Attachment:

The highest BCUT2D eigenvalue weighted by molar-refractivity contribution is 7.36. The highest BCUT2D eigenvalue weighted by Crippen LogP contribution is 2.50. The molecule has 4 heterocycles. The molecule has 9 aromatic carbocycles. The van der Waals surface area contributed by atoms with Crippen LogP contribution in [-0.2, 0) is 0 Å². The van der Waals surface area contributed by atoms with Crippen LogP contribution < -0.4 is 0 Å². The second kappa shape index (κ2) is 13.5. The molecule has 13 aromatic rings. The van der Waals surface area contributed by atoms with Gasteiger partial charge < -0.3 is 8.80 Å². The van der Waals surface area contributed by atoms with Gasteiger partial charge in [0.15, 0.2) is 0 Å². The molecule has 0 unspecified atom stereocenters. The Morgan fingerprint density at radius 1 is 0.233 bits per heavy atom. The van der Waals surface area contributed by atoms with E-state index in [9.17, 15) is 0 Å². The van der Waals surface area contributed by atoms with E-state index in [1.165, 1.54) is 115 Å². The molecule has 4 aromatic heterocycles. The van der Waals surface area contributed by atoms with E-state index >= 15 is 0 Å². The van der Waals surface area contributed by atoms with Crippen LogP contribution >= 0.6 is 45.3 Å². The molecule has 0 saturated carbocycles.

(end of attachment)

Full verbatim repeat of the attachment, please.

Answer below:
The highest BCUT2D eigenvalue weighted by molar-refractivity contribution is 7.36. The highest BCUT2D eigenvalue weighted by Crippen LogP contribution is 2.50. The molecule has 4 heterocycles. The molecule has 9 aromatic carbocycles. The van der Waals surface area contributed by atoms with Crippen LogP contribution in [-0.2, 0) is 0 Å². The van der Waals surface area contributed by atoms with Crippen LogP contribution < -0.4 is 0 Å². The second kappa shape index (κ2) is 13.5. The molecule has 13 aromatic rings. The van der Waals surface area contributed by atoms with Gasteiger partial charge < -0.3 is 8.80 Å². The van der Waals surface area contributed by atoms with Gasteiger partial charge in [0.15, 0.2) is 0 Å². The molecule has 0 unspecified atom stereocenters. The Morgan fingerprint density at radius 1 is 0.233 bits per heavy atom. The van der Waals surface area contributed by atoms with E-state index in [9.17, 15) is 0 Å². The van der Waals surface area contributed by atoms with E-state index in [1.165, 1.54) is 115 Å². The molecule has 4 aromatic heterocycles. The van der Waals surface area contributed by atoms with E-state index >= 15 is 0 Å². The van der Waals surface area contributed by atoms with Crippen LogP contribution >= 0.6 is 45.3 Å². The molecule has 0 saturated carbocycles.